Annotation: The ever-increasing diversity of our communities in Wisconsin and across the nation warrants increased cultural awareness on the part of public health professionals. By understanding the importance of cultural awareness, cultural competence and cultural humility, public health professionals will be better equipped to eliminate the long-standing disparities in the health and mental health status of diverse racial, ethnic, and cultural groups. This module provides a basic foundation in the philosophy, values, and conceptual frameworks of cultural competence and cultural humility. 

Learning Objectives: • Increase awareness and appreciation for the cultural diversity of Wisconsin • Define and understand concepts of culture, cultural awareness, cultural humility, and cultural competence • Identify how to incorporate cultural humility into public health through practical application • Highlight capacities and skills necessary to work effectively across diverse cultures

Special Instructions: Requires Adobe Flash.

Cultural Competence and Global Leadership. Year Developed: 2011. Source: Maternal & Child Health Public Health Leadership Institute. Presenter(s): David Steffen, PhD, Virginia Suarez, PhD. Type: Narrated Slide Presentation. Level: Introductory Intermediate Advanced. Length: 60 minutes. Direct link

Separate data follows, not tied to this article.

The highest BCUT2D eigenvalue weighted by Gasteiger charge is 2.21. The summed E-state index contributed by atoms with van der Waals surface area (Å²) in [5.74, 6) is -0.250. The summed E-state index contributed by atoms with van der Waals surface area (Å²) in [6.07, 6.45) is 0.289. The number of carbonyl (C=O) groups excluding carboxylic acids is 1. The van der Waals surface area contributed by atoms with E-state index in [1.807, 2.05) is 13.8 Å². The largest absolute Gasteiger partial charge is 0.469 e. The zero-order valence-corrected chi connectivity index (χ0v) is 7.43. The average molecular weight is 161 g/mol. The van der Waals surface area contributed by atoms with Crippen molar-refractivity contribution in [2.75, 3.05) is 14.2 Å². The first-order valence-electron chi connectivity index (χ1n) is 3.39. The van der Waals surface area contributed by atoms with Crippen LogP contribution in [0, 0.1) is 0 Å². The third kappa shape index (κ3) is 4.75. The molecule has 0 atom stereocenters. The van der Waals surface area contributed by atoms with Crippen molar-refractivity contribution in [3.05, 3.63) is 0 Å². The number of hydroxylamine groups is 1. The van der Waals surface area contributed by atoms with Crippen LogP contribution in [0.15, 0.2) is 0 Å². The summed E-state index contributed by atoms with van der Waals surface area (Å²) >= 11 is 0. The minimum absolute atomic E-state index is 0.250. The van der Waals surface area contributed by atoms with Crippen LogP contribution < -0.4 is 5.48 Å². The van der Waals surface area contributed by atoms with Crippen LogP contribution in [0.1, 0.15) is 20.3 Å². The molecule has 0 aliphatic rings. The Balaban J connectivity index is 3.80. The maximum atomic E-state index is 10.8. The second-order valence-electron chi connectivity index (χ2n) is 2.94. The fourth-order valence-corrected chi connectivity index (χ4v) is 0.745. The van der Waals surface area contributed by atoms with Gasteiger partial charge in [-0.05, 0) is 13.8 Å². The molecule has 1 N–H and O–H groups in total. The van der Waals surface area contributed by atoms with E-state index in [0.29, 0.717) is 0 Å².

Annotation: The topic of global leadership and cultural competence becomes more important as work increasingly becomes global. This 60-minute slide presentation discusses the definition, key concepts and continuum of cultural competence, as well as the rationale for it and research on cultural differences and global leadership behaviors. Dr. Steffen discusses the difference between cultural competency and diversity, defining the “four layers” of diversity. Demographic trends within the U.S. and their significance are briefly touched on, as well as recent critical findings on health disparities. Leadership across cultures, Hofstede’s benchmark research, which identified five major dimensions on which cultures differ (Individualism vs Collectivism, Masculinity vs Femininity, Uncertainty Avoidance, Longterm Orientation, and Power Distance), is discussed in detail. Research findings from the GLOBE study are reviewed, in the context of global leadership attributes. The session addresses communication styles from different cultures as well as intercultural conflict styles and strategies to effectively resolve conflict.

Learning Objectives: • Define cultural competency and global leadership. • Understand research on cultural differences and global leadership behaviors. • Describe several intercultural conflict styles and strategies.

Special Instructions: To access this learning opportunity, scroll down on the landing page to “Cultural Competence and Global Leadership” leadership module and click on “View Module Presentation.”